From northern English place names meaning "high burial mound" in Old English. It was borne by Mary Queen of Scot's infamous third husband, James Hepburn, Earl of Bothwall. Other famous bearers include the actresses Katharine Hepburn (1907-2003) and Audrey Hepburn (1929-1993).
HERCEG Croatian
Croatian form of HERZOG.
HERCZEG Hungarian
Hungarian form of HERZOG.
HERCZOG Hungarian
Hungarian form of HERZOG.
HERREMA Frisian
Frisian variant of HEEREN.
HERSCHEL German, Jewish
Diminutive form of HIRSCH (1) or HIRSCH (2). A famous bearer was the British-German astronomer William Herschel (1738-1822), as well as his sister Caroline Herschel (1750-1848) and son John Herschel (1792-1871), also noted scientists.
HERZOG German
From a German title meaning "duke", a nickname for a person who either acted like a duke or worked in a duke's household.
HIGHTOWER English
Possibly a variant of HAYTER.
HIRSCH (1) German
Means "deer, hart" in German. This was a nickname for a person who resembled a deer in some way, or who raised or hunted deer.
HIRSCH (2) Jewish
Derived from the given name HIRSH.
HIRSCHEL German, Jewish
Diminutive form of HIRSCH (1) or HIRSCH (2).
HOCH German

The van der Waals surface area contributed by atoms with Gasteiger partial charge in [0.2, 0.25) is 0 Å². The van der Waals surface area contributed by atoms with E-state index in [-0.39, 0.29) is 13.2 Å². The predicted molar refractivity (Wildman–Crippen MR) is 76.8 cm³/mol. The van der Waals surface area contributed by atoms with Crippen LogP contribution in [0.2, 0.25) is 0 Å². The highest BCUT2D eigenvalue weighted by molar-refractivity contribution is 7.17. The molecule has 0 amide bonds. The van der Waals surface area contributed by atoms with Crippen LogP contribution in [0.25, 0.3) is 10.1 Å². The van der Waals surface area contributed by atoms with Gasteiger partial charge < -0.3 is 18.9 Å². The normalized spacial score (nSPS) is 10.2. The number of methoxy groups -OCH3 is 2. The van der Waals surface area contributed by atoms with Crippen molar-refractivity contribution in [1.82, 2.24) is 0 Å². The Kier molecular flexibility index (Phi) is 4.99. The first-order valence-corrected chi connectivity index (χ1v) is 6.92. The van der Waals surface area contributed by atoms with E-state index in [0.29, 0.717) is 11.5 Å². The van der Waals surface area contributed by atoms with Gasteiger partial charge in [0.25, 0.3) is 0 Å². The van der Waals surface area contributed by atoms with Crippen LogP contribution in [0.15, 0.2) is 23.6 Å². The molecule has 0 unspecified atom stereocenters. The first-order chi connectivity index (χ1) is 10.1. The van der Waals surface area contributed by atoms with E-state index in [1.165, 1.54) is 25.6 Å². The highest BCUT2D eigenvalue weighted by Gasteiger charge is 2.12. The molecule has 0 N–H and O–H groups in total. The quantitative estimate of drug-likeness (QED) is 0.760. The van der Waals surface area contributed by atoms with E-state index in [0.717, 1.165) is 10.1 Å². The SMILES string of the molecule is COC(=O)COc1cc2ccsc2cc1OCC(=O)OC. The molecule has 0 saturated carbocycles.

Means "tall" in German.
HOCHBERG German, Jewish
From place names meaning "high hill" in German.
HOEDEMAKER Dutch
Occupational name for a hat maker, from Dutch hoed "hat" and maker "maker".
HOEFLER German
Variant of HOFER.
HOFER German
Occupational name for a farmer, from German Hof "farm", from Old High German hof "house, estate, courtyard".
HOFFMANN German
From Middle High German hofmann meaning "farmer".
HÖFLER German
Variant of HOFER.
HOFMEISTER German
Means "master of the household", from Old High German hof "house, estate, courtyard" and meistar "master" (from Latin magister).
HOLTZ German
German cognate of HOLT.
HÖLZER German
German cognate of HOLT.
HOLZER German
German cognate of HOLT.
HOLZKNECHT German
Occupational name for a forester's helper, from Old High German holz "wood" and kneht "servant, apprentice".
HOLZMANN German
Derived from Old High German holz "wood" and man "man", a name for someone who lived close to a wood or worked with wood.
HOOVER German (Anglicized)
Americanized form of HUBER.
HORN English, German, Norwegian, Danish
From the Germanic word horn meaning "horn". This was an occupational name for one who carved objects out of horn or who played a horn, or a person who lived near a horn-shaped geographical feature, such as a mountain or a bend in a river.